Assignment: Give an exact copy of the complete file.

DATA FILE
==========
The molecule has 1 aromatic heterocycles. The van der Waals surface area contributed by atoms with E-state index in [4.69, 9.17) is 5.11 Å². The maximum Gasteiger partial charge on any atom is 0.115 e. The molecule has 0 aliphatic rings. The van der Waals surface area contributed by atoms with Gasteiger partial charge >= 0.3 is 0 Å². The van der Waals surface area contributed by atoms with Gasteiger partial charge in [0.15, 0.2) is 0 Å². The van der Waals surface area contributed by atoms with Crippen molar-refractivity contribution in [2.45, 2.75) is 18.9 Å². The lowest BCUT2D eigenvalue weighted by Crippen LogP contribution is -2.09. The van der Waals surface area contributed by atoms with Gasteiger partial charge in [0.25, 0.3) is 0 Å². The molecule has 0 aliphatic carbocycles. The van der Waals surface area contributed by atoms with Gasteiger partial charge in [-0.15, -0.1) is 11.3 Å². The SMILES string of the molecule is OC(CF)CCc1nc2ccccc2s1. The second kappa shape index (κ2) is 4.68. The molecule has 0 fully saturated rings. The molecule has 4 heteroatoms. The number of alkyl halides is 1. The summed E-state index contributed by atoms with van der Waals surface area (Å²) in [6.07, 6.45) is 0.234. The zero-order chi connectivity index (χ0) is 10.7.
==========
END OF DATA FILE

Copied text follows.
The molecule has 1 aromatic heterocycles. The van der Waals surface area contributed by atoms with E-state index in [4.69, 9.17) is 5.11 Å². The maximum Gasteiger partial charge on any atom is 0.115 e. The molecule has 0 aliphatic rings. The van der Waals surface area contributed by atoms with Gasteiger partial charge >= 0.3 is 0 Å². The van der Waals surface area contributed by atoms with Gasteiger partial charge in [0.15, 0.2) is 0 Å². The van der Waals surface area contributed by atoms with Crippen molar-refractivity contribution in [2.45, 2.75) is 18.9 Å². The lowest BCUT2D eigenvalue weighted by Crippen LogP contribution is -2.09. The van der Waals surface area contributed by atoms with Gasteiger partial charge in [0.25, 0.3) is 0 Å². The molecule has 0 aliphatic carbocycles. The van der Waals surface area contributed by atoms with Gasteiger partial charge in [-0.15, -0.1) is 11.3 Å². The SMILES string of the molecule is OC(CF)CCc1nc2ccccc2s1. The second kappa shape index (κ2) is 4.68. The molecule has 0 fully saturated rings. The molecule has 4 heteroatoms. The number of alkyl halides is 1. The summed E-state index contributed by atoms with van der Waals surface area (Å²) in [6.07, 6.45) is 0.234. The zero-order chi connectivity index (χ0) is 10.7.